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October 8, 2014 | Media Statement
On the way home from summer holidays, along with their tan and a week’s worth of sandy laundry, many people carry the dream of buying their own holiday home.
Property Wizards Buyer’s Agency’s Liz Sterzel said that investors who ultimately decide to proceed need to give careful consideration to their purchase, or risk ending up with a holiday horror.
“On the surface, investing in a holiday home sounds simple and very appealing,” said Ms Sterzel.
“The biggest attraction is the idea of having a home away from home in a place you love to visit, meaning you can visit for free whenever you wish, and the rest of the year you’ll be benefitting from the tax write-offs that come with investing.
“However, as with all investments, nothing is ever so easy.”
A RISKY BUSINESS
Ms Sterzel reminds investors who are focussed on the tax write-offs as a benefit that those tax deductions do not apply during the time you occupy the property, and you will not be collecting rent during this time.
“So as a matter of fact, you’re essentially paying the market rate for holiday accommodation during the time you’re there, and the rest of the time the property is like any other investment property in terms of tax benefits, but may carry more risk.”
She said these risks can be numerous.
“Maintenance and damage repair costs can be steep, particularly if properties are near the ocean, furnished or used exclusively for short stay accommodation.
“Management fees are generally higher for short term rentals, rental rates are unreliable with fluctuations between the high and low seasons and the there is always the possibility of the property sitting empty for weeks during the low season.
“If the going gets tough in the area you have invested in and everyone needs to sell at once, prices will be driven down. After all, the holiday home has proven time and again to be the first thing to go when the economy is struggling.”
Ms Sterzel warned that investors without the financial capacity to ride out rough times, may find themselves in a market with too many sellers and too few buyers.
“Finally, if your strategy is to capitalize on tourism dollars in the high season, you may not get to enjoy your investment until the low season; you won’t be living the dream if the main attraction is the beach and you’re there in mid-winter.”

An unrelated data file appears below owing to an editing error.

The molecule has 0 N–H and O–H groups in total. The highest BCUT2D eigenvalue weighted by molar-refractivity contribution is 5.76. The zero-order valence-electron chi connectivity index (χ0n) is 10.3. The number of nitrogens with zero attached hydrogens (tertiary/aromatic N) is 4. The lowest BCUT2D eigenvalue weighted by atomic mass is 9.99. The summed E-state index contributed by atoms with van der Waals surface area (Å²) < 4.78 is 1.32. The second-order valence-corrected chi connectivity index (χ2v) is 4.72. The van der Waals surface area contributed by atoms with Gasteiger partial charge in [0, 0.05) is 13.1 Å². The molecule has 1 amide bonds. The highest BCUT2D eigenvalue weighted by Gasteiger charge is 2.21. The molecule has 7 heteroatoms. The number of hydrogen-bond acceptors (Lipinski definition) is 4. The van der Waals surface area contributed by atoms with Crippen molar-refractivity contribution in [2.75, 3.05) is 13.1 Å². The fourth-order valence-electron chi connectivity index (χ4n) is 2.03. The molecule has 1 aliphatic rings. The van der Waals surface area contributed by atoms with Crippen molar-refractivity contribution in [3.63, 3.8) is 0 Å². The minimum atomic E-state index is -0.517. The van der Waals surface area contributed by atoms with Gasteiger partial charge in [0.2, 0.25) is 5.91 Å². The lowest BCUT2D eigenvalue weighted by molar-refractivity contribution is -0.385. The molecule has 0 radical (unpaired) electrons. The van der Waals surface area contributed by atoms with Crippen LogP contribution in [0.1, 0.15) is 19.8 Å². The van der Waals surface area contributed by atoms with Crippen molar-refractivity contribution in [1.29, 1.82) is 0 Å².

WHERE TO BUY
However, it’s not all rain on the holiday home parade. For the investor with a solid strategy, a willingness to do the research and the financial capability, there are opportunities to find a great holiday home that stacks up as an investment property in its own right, said Ms Sterzel.
“The main consideration, as overused as it is, is location, location, location.
“Consider your holiday home an investment purchase first and foremost, and look for an area which does not only rely on tourism dollars, but has at least one other solid industry creating jobs and supporting the rental market during seasonal lulls,” she said.
“All factors that would usually attract a tenant are even more important in a holiday home investment; proximity to shops and amenities and good transport facilities.
“Being close to the area’s major facilities and attractions, including beaches, will also improve the quality of the investment.”
The town of Margaret River, 277km south of Perth, is the vacation destination of choice for many Perth residents, and a stellar example of both the risks and rewards of investing in a holiday home.
Ms Sterzel said the attraction lies in Margaret Rivers’ proximity to the coast and reputation as one of Australia’s premier wine regions.
“The population swells in summer, with a reported rental vacancy rate as low as 1%, but this is markedly transient; tourists and residents alike tend to clear out in winter.
“In Margaret River as with the rest of the holiday home market, investment is still looking to be a risky business.
“While the real estate markets in most capital cities have recovered from the GFC, and are now steady with continuing options for the future, the mood in these tourism driven areas is still one of nervousness,” she said.
Be sure to remove the rose-tinted shades and look carefully at your proposed holiday home.
“If it doesn’t tick all the boxes to perform as an investment on its own, seek out expert advice, whether from a buyer’s agent or a trusted colleague, to buy a property with all the credentials for a great investment,” Ms Sterzel said.
“With the right investment behind you, you’ll be able to relax on your next well-earned holiday.”